I can't help it. I have a mean streak in me that I usually keep under control, but sometimes I just have to let it out, and Friday was one of those days.

My husband received one of those chain letters in the mail - you know the kind that promise big bucks in return for no investment. This one was a doozy. It claimed you could make $250,000 in weeks and all you had to do was send some guy $10 and mail out 19 other copies of this letter telling people how much money they could make by mailing out the same letter.

It was four pages absolutely rife with grammatical, punctuational and spelling errors, not to mention fuzzy facts and contradictory statements. And it was supposedly written by a lawyer! How anyone could fall for it, I don't know, but the really big question on my mind as I read it over dinner, was how could anyone read this crap and not succumb to the all powerful urge to EDIT it???

So I gleefully ran to my desk, grabbed my red Sharpie and went to work correcting every single mistake from the odd punctuation !, to the number discrepancies - your investment on page 1 is $23,20 [with a comma for a decimal point, btw] and on page 3 the breakdown of costs adds up to $33.20. It was a treasure trove of bad, an editor's playground - well, more like a nightmarish fun house - editors really do like clean copy, you know. Honestly.

After all four pages were good and bloody, I stuck them back in an envelop which I mailed back to the hapless schlep who got my husband's name [and spelled it wrong besides!] thinking he's going to get rich quick over this mess. I'm sure he'll be shocked and offended that someone had the audacity to correct his money-making scheme, but if the claims in the letter are correct [it works perfectly EVERY single time you use it!!] maybe he'll at least feel a small bit of shame at being taken by something so blatantly badly written.

After all, if you're going to scam someone, at least have the decency to proofread your chain letter, ya' know??

A Wizard Outed

I just read on E! Online that J.K. Rowling has outed Albus Dumbledore.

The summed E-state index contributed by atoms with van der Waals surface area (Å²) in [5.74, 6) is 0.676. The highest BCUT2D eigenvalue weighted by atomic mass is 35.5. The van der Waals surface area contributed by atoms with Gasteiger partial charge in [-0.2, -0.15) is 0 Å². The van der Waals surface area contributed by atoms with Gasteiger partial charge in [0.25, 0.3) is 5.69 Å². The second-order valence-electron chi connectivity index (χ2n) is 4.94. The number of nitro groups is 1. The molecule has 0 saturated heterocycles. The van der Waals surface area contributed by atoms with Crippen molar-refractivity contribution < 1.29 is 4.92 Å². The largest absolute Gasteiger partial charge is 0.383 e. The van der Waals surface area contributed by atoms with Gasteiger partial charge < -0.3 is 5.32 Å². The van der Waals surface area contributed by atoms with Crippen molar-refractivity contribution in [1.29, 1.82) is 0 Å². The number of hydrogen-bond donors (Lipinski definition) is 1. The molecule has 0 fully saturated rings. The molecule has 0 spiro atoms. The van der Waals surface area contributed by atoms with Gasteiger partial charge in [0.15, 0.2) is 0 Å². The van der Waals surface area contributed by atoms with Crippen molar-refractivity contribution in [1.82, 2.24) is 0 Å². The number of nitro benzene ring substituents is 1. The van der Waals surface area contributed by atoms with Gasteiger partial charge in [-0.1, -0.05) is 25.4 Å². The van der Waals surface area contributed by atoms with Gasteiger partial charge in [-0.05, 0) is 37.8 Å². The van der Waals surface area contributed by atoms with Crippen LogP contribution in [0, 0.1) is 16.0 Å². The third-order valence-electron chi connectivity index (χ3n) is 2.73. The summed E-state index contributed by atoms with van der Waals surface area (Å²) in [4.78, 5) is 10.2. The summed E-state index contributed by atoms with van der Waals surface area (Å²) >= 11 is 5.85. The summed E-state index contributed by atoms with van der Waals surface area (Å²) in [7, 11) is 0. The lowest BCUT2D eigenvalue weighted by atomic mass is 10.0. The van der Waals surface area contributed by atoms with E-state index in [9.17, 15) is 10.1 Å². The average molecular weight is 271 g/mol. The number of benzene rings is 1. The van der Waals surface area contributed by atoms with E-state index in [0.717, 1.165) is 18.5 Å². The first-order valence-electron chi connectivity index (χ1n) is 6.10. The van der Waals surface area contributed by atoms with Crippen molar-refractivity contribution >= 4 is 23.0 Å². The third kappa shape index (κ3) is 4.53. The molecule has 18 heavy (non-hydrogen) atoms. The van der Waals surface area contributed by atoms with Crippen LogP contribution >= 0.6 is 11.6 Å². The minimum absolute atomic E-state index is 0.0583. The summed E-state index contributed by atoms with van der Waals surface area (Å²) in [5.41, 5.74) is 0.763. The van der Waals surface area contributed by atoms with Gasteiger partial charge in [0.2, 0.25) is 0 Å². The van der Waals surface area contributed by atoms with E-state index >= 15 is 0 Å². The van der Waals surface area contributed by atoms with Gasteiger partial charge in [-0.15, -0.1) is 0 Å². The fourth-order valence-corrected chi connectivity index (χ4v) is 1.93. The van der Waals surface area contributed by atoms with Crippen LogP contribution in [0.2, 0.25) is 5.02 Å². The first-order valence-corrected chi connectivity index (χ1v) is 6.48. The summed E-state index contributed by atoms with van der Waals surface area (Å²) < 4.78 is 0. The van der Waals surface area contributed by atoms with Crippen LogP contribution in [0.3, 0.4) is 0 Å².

Yes, apparently the kindly if quintessentially mysterious headmaster of Hogwarts is gay. Or was gay, rather since...well, I'm sure everyone knows he's dead but just in case you don't, you didn't hear it from me.

How do I feel about it? Well, I couldn't care less one way or the other if Dumbledore was gay, straight, bi or omni [like Captain Jack Harkness!]. It's certainly Ms. Rowling's prerogative to reveal that one of her characters is gay. It's not a big deal for me, nor would it in any way color my decision to allow my children to read the books or watch the movies or even dress up as Dumbledore for Halloween if they wanted to.

What interests me more is what the extreme right will have to say about it. There is already a staunch, if debatably intelligent, army of protestors who have made it their job to cast Ms. Rowling's blockbuster series as nothing less than an insidious grimoire of evil magick. [And these are the people who would recoil even at seeing the 'k' on the end of the word no doubt.] I'm sure discovering that not only will the Harry Potter books turn their children in Devil worshipping warlocks, but will also give them slightly squicky leanings toward members of their own sex - well EGADS! Someone better alert the media.

I'm looking forward to the hubbub actually. Not so much because now and then I struggle with a macabre delight in bruhaha, but because this latest bit of scandal can only rachet up Ms. Rowling's royalties even higher than the 'more money than God' that she already makes.

And that's funny to me.

So I'll be sitting back and watching, listening and reading to see how this revelation, if you will, pans out.

Any thoughts?

Every TV show should have...

...a romance novelist on staff.

It just makes good sense. Let's face it, even though there's an abundance of 'shippers' out there for almost every show on TV, how often are you really satisfied with a TV romance?

I mean, I'm so tired of hearing 'If so and so got together it would ruin the show.' Bah humbug. That's absurd. Sure it's happened - look at the Moonlighting fiasco. That was the show, I think that set the precedent. You can't have a couple dance around the idea of being in love for a number of seasons and then have them finally hook up, because the show goes to the dogs after that.